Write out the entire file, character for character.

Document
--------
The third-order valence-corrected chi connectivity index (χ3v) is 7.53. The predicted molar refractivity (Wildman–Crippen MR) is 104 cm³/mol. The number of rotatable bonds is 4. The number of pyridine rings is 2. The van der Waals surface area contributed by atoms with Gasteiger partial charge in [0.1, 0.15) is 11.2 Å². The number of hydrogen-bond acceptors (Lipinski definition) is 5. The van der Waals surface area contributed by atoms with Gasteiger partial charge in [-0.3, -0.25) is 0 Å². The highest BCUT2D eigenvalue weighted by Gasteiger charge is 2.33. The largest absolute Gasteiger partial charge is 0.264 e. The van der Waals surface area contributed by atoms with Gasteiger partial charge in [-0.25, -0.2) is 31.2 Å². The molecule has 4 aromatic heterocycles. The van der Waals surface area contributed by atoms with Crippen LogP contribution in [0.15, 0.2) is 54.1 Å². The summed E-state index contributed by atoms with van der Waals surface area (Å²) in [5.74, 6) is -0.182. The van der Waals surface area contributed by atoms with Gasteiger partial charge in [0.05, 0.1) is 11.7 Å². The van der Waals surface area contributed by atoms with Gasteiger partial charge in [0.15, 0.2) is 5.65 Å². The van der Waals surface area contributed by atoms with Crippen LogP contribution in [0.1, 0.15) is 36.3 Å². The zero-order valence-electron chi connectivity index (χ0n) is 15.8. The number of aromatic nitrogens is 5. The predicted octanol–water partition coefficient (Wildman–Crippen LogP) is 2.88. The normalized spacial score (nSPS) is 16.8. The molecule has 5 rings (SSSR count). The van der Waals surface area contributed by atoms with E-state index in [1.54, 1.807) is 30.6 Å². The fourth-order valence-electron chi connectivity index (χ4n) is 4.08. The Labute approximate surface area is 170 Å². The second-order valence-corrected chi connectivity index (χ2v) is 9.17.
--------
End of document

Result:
The third-order valence-corrected chi connectivity index (χ3v) is 7.53. The predicted molar refractivity (Wildman–Crippen MR) is 104 cm³/mol. The number of rotatable bonds is 4. The number of pyridine rings is 2. The van der Waals surface area contributed by atoms with Gasteiger partial charge in [0.1, 0.15) is 11.2 Å². The number of hydrogen-bond acceptors (Lipinski definition) is 5. The van der Waals surface area contributed by atoms with Gasteiger partial charge in [-0.3, -0.25) is 0 Å². The highest BCUT2D eigenvalue weighted by Gasteiger charge is 2.33. The largest absolute Gasteiger partial charge is 0.264 e. The van der Waals surface area contributed by atoms with Gasteiger partial charge in [-0.25, -0.2) is 31.2 Å². The molecule has 4 aromatic heterocycles. The van der Waals surface area contributed by atoms with Crippen LogP contribution in [0.15, 0.2) is 54.1 Å². The summed E-state index contributed by atoms with van der Waals surface area (Å²) in [5.74, 6) is -0.182. The van der Waals surface area contributed by atoms with Gasteiger partial charge in [0.05, 0.1) is 11.7 Å². The van der Waals surface area contributed by atoms with Gasteiger partial charge in [0.15, 0.2) is 5.65 Å². The van der Waals surface area contributed by atoms with Crippen LogP contribution in [0.1, 0.15) is 36.3 Å². The zero-order valence-electron chi connectivity index (χ0n) is 15.8. The number of aromatic nitrogens is 5. The predicted octanol–water partition coefficient (Wildman–Crippen LogP) is 2.88. The normalized spacial score (nSPS) is 16.8. The molecule has 5 rings (SSSR count). The van der Waals surface area contributed by atoms with E-state index in [1.54, 1.807) is 30.6 Å². The fourth-order valence-electron chi connectivity index (χ4n) is 4.08. The Labute approximate surface area is 170 Å². The second-order valence-corrected chi connectivity index (χ2v) is 9.17.